Here’s the first chapter of Riptide. Feel free to read along with the narrator, if you wish! 🙂
The pounding woke me. I felt for the bedside lamp, turned it on, and looked around the unfamiliar room.
The swimsuit flung onto the broken wicker chair told me I was in the right place.
My best friend Jamila and I had rented the condo for a week, a gift to ourselves before pressing flesh at the annual bar association convention in Ocean City, Maryland. I usually bypassed the conference, along with Brussels sprouts and whiny kids, whenever possible. Jamila shamed me into going, since she was slated to speak. The topic was legal ethics.
There wasn’t a room at the convention center big enough to accommodate everyone who should have attended.
We had checked in on Saturday, aka “change day” in the world of beach rentals. Not that I’d know. This was my first vacation in forever.
I’d left my case files, my calendar, my briefcase, and my cares back in my office on Main Street in Laurel. My neighbor Russell was looking after my cat Oscar in my stead. Russell is like the gay father I never had. He’s not a huge cat fan, but he’s a great friend.
More pounding. The noise came from the front door. I glanced at the bedside clock. 1:35 A.M. What the fuck?
The banging resumed. I rolled out of bed, trudged to the door and opened it. Jamila stood in the short hall between our rooms. She held a creamy white bathrobe closed across her sizeable chest.
Jamila looked amazing for someone who’d been startled out of bed in the wee hours. Despite pillow-tousled hair and sleepy eyes, she was a dusky Queen of Sheba in figure-revealing silk to my anemic court jester in striped men’s pajamas.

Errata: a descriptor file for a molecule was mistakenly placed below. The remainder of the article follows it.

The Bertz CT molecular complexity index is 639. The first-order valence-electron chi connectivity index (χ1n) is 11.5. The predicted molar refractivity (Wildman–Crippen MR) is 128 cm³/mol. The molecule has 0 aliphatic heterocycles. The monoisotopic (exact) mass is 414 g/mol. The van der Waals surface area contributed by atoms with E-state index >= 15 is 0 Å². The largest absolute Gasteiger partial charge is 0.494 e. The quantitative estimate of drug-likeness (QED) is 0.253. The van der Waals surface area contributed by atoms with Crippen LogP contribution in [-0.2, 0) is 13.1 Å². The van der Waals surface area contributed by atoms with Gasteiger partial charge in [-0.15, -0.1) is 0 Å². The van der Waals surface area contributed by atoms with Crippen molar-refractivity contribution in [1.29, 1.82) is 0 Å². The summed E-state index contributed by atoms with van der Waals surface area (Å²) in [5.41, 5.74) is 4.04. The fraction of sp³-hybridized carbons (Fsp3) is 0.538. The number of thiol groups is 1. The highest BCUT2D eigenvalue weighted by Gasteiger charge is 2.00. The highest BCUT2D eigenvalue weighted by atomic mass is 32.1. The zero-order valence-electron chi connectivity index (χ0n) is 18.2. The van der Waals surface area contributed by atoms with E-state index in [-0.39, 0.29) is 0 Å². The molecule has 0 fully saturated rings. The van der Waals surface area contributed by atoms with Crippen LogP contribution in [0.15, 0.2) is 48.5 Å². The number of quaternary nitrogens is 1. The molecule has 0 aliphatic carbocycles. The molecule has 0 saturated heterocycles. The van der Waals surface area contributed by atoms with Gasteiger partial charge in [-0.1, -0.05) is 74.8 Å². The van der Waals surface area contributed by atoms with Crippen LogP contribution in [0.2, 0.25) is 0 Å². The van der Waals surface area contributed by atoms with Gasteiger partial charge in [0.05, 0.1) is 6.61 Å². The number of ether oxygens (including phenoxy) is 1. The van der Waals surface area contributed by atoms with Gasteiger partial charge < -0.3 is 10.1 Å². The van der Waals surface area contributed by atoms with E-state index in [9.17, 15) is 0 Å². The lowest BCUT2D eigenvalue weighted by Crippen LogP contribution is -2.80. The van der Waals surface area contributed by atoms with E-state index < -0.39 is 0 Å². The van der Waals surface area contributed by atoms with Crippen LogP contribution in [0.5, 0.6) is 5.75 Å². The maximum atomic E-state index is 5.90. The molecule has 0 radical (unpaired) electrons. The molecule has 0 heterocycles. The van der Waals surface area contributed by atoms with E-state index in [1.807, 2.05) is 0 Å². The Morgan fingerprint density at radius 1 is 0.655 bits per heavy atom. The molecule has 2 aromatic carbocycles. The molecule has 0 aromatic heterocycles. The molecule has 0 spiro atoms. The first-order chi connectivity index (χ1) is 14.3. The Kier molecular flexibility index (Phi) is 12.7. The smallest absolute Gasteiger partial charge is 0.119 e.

“Who on earth could that be, Sam?” Jamila hissed.
“I don’t know.” My words were stupid and obvious.
Another round of pounding. I moved to the door and peered through the peephole, before our visitor pounded his knuckles bloody.
On the other side stood a uniformed cop.
Sighing, I opened the door.
“Good evening, ma’am,” the cop said.
“Good morning, you mean.” Wail on my door in the middle of the night and you’re guaranteed an audience with the Wicked Witch of the West.
The cop took a step back then recovered quickly.
“Sorry to wake you at this hour—” he started.
I cut him off. “Please tell me this doesn’t have to do with our friends on the first floor. I thought we had that straightened out.”
“No ma’am. This is far more serious.”
It better be. And quit calling me ma’am.
I heard Jamila shuffle up behind me.
A female officer moved into view. She consulted a notepad. “Are you Stephanie Ann McRae?” she asked.
“Right. What’s this about?”
The woman ignored me. “And you’re Jamila Williams?”
“Yes.” Jamila sounded tired, unsure. She moved closer.
“Is this yours, Ms. Williams?” The man held up a plastic bag containing a decorative tortoise shell comb. The four-pronged, fan-shaped comb was distinctively marbled.
Jamila blinked. “Can I see that?”
He handed it to her for inspection.
“It … looks like one of mine,” she said. “One that I lost. Where did you find this?”
The cops exchanged a look.
“I’m sorry, ma’am, but you need to come with us.”
“What?” I said. “What the hell is this?”
“Ms. Williams, we need to take you in for questioning.”
Adrenaline pumped through me, bringing me to full alert. “Questioning?” My voice was shrill. “What’s going on?”
“William Raymond Wesley has been murdered. We just need to ask you a few questions at the station.”
The man droned on. The night had turned surreal. I tried to get more specifics, but Jamila silenced me with a raised hand. Probably didn’t want to look uncooperative. Reluctantly, I backed down.
Everyone seemed to move in slow motion. The woman escorted Jamila to her room so she could get dressed.
Who the hell is William Raymond Wesley?
Then, I remembered.
Jamila emerged in a warm-up suit. With a firm hand on Jamila’s arm, the female cop escorted her while holding onto an evidence bag with her pajamas and robe. Jamila and I exchanged a look that said she, too, recalled how we’d met the victim.
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